Chapter 7 vs. Chapter 11 vs. Chapter 13
Before you decide on credit repair in Phoenix you may first need to decide if you should file for bankruptcy in CR or not ? Chapter 7 is the fastest. In many cases, this type of bankruptcy case can be completed in a few months. Chapter 13 cases, on the other hand, cannot exceed five years but usually last about that long. There is no time limit on Chapter 11 plans. It is an essential strategy to repair credit.
Both Chapter 13 and Chapter 11 may allow you to keep certain assets you may lose under Chapter 7. For example, if you own a recreational boat without debt, you may have to surrender that in a straight bankruptcy, but you may be able to keep it if you pay the trustee the value of the boat in your Chapter 13 plan.
Both Chapter 11 and Chapter 13 may offer more help with Phoenix and mortgages. In Chapter 7, if you are behind on these payments and can’t catch up, you may wind up losing that property. Under Chapter 13, you may be able to catch up on those past due amounts over time. In some situations, homeowners can wipe out a second mortgage on an underwater home or negotiate a modification of their primary mortgage by filing for this type of bankruptcy. Chapter 11 may be especially helpful to small business owners or real estate investors with multiple properties by allowing them to restructure their debts or catch up on payments that are behind. Credit counseling can help with this.
Chapter 7 is generally cheaper than Chapters 13 or 11. With the former, you must pay your attorney upfront. With the latter, you may be able to pay part of your fee over time as part of your plan. Chapter 11 is generally the most expensive due to the higher filing fees and cost of the legal work involved.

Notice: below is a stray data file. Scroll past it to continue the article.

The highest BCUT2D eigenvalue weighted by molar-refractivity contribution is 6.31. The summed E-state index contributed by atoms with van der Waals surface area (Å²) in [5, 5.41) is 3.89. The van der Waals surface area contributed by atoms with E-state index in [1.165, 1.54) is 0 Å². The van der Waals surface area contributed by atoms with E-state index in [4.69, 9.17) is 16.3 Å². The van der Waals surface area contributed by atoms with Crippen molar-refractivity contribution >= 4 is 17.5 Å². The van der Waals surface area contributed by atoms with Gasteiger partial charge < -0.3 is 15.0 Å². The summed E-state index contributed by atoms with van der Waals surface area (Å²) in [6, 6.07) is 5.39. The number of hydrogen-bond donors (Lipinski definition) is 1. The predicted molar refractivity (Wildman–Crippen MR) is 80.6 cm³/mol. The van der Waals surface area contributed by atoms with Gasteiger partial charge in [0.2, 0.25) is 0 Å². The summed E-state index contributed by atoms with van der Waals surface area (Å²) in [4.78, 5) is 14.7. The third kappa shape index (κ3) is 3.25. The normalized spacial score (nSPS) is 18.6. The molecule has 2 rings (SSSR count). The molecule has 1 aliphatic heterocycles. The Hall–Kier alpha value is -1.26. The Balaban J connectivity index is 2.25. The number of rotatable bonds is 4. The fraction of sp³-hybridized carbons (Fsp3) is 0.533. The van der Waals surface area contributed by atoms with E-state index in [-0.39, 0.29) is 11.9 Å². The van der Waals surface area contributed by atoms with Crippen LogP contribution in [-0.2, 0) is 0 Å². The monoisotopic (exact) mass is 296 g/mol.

In Phoenix use a trusted credit repair companyThe automatic stay stops most collection efforts during your bankruptcy. But the stay is not absolute – creditors can ask the bankruptcy court to remove the stay, called lifting the automatic stay. If successful, the creditor can continue its collection efforts against you.
Read on to learn how creditors can lift the stay, when they might ask the court to lift the stay, and more.
What Is the Automatic Stay?
The automatic stay prohibits creditors from collecting from you while your bankruptcy case is proceeding. It takes effect immediately upon filing the bankruptcy case (that’s why it’s called automatic), and it stops (stays) collection action on pre-bankruptcy debts. The intent is to give you a breathing spell from creditor harassment while you develop a plan to reorganize your finances.
The automatic stay is both broad and powerful. Since it only has a few narrow exceptions, creditors must tread very carefully during a bankruptcy case or risk violating the court’s injunction.
(To learn more about the automatic stay, see the articles in our Bankruptcy’s Automatic Stay area.)
Asking the Court to Remove the Stay: Motions to Lift the Stay
If a creditor wants to continue to collect from the debtor during the bankruptcy, it can seek permission directly from the court to do so, known as “lifting” or getting “relief from” the automatic stay. The creditor must do this by filing a “motion” with the court.